Now was the time.  Bringing out the joint I had originally rolled, before Hennessey did his one handed act, I again moistened the end to be lit.  I fired it up, took a generous hit and offered it to the lifer.  All he said was, “If the guys in the motor pool could see me now,” and took a good poke.  His years of smoking Camels helped out, and as the joint came around again, he took another rip and passed it on.  We were getting close Pusan now.
I asked Hennessey, “Hey, where do we sleep when we get there?  Will they put us up?”
He was grinning.  “Well there are some things they could do.  In Nam, they opened up the gym, which was warm, for us to sleep in.  And they used the big hangars on the air force base to let the troops crash in.  They could also bring in dancing girls.  Oh yeah.  They are.  It's hard to say for sure; we'll just have to wait and see how it looks.  But the army works in mysterious ways.”  The man positively giggled.  He was looking around at his feet for something.
“Hey, Sarge.  What'd you lose?” Addis asked.
“I don't know.  Did I have a bag?”  I clapped him on his back, and told him everything was all right. 
“You didn't have a bag when we shook our lily pads before, so I think you're good.”  He was still giggling, so I asked him, “How're doing, Sarge?  How's that reefer treating you?”
“It's good.  I'm having a hard time focusing.” 
“Neither am I,”  I said, and that made me giggle.
He shook his finger at me.  “You're messing with my head.”
I laughed.  “”You're even talking like a stoner.”
“I kind of like the way it makes me feel.”  He sounded surprised.
All I could think to say was, “I hear you.  That's how I'm making it through this whole Korea experience.”   

The truck rolled to a standstill.  And everyone stood up on creaky knees.  We bailed out and stood outside the truck, getting our bearings.  Finally, the driver's door opened up, and a young guy stepped out onto the running board, and waited ntil we were looking at him.
“I'm going to be back here at this spot, tomorrow at 1630 hours.  If you're here, I'll take you back.  If you're not, then you find your own way back, 'cause I ain't waiting one minute past.”  With that, he was gone.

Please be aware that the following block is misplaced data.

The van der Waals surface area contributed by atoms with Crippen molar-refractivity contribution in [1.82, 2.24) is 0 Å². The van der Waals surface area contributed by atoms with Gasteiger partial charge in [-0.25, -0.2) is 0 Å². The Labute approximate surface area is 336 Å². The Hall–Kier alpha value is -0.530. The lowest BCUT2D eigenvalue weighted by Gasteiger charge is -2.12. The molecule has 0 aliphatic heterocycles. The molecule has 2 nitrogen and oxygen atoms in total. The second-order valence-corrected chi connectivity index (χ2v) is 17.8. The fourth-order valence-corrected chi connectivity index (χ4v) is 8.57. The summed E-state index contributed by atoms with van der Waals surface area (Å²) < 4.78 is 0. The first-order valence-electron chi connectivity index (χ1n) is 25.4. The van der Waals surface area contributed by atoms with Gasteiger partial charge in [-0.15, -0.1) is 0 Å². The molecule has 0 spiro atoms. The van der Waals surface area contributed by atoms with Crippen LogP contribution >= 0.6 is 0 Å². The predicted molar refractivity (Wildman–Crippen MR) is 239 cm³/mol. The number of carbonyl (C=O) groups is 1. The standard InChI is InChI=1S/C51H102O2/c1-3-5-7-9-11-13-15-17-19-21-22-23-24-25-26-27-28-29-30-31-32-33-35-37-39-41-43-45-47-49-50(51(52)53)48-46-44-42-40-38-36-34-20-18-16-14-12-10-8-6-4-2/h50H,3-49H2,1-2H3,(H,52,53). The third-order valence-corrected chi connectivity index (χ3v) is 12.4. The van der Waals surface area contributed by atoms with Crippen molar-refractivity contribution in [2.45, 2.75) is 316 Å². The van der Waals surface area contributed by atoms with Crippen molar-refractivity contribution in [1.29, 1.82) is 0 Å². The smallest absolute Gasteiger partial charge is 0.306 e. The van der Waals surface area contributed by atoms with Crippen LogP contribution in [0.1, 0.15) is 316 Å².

I saw Troy off to one side, and nodded at him.  “Are you in good shape?”  
He nodded.  “I'm meeting Mikey here and we're going to check this place out.”  Mikey was Mike Manuapa, a records clerk, who was a ville rat from the beginning. 
“Cool.  So, we'll see you around, and if not, back here tomorrow.”
Sgt. Hennessey was shaking hands with another lifer, and I waved to him as he glanced back and made eye contact.  He waved and I turned back to the guys.
“Where the hell are we?”  I looked around.  How a place could be so busy, and look so deserted amazed me.  There were GI's everywhere, and a series of light towers that illuminated the whole scene in a murky, dusty sort of way, but there didn't seem to be any substance to the place.  On the periphery of our vision, was an eight feet high, chain link fence, running along the far side of the field.  This must be part of the air force base.  Behind us, the other deuce and a half was pulling up.  Off to one side I could make out a Quonset style building and realized it was an orderly room for Pusan Air Force Base.  So that's where we would need to return, prior to 4:30 tomorrow.
As much as it seemed like it was late, it wasn't.  We had left Ascom around five.  It couldn't have been later than seven-thirty or so, so we were looking for the next spot to land.  I saw guys from the other deucey spilling out and went over just in time to hear their driver giving them the same directive about the next day.  I was looking for someone who had a handle on where we were at, and I spotted him in the form of Tom Crawford, a motor pool monkey, and a guy who loved his job.  He  knew every army and air force motor pool crew in Korea.  He told us he had worked as a courier whose route took him through Pusan, and around the loop to Oujambou, and back.  He would know the scene around here.  I sashayed over to him, and offered him my flask.
He took a good swig, and that gave me the opportunity to ask him, “What's the good word on accommodations?  We ain't looking for the Hilton, but at least a place out of the wind.”
Crawford had the facts at his fingertips.  “They're dumping everybody here, cause this is where the show is tomorrow, out there on the parade field.  They've been setting up the stage for three days now.  There are two clubs on base, but they were jammed hours ago, and the guys who are in there, are never going to give up their spot.  They're letting anyone who wants sleep in any one of three places.  You can go to either of the two hangars out on the air field, you can sleep in the auditorium or you can crash in the gym.  There's no cots or anything; it's just a dry place out of the cold.  They're letting guys in until  they have to tear the paper off the wall.  If you're worried about it, go early; otherwise, bop until you drop, and drop where you end up.”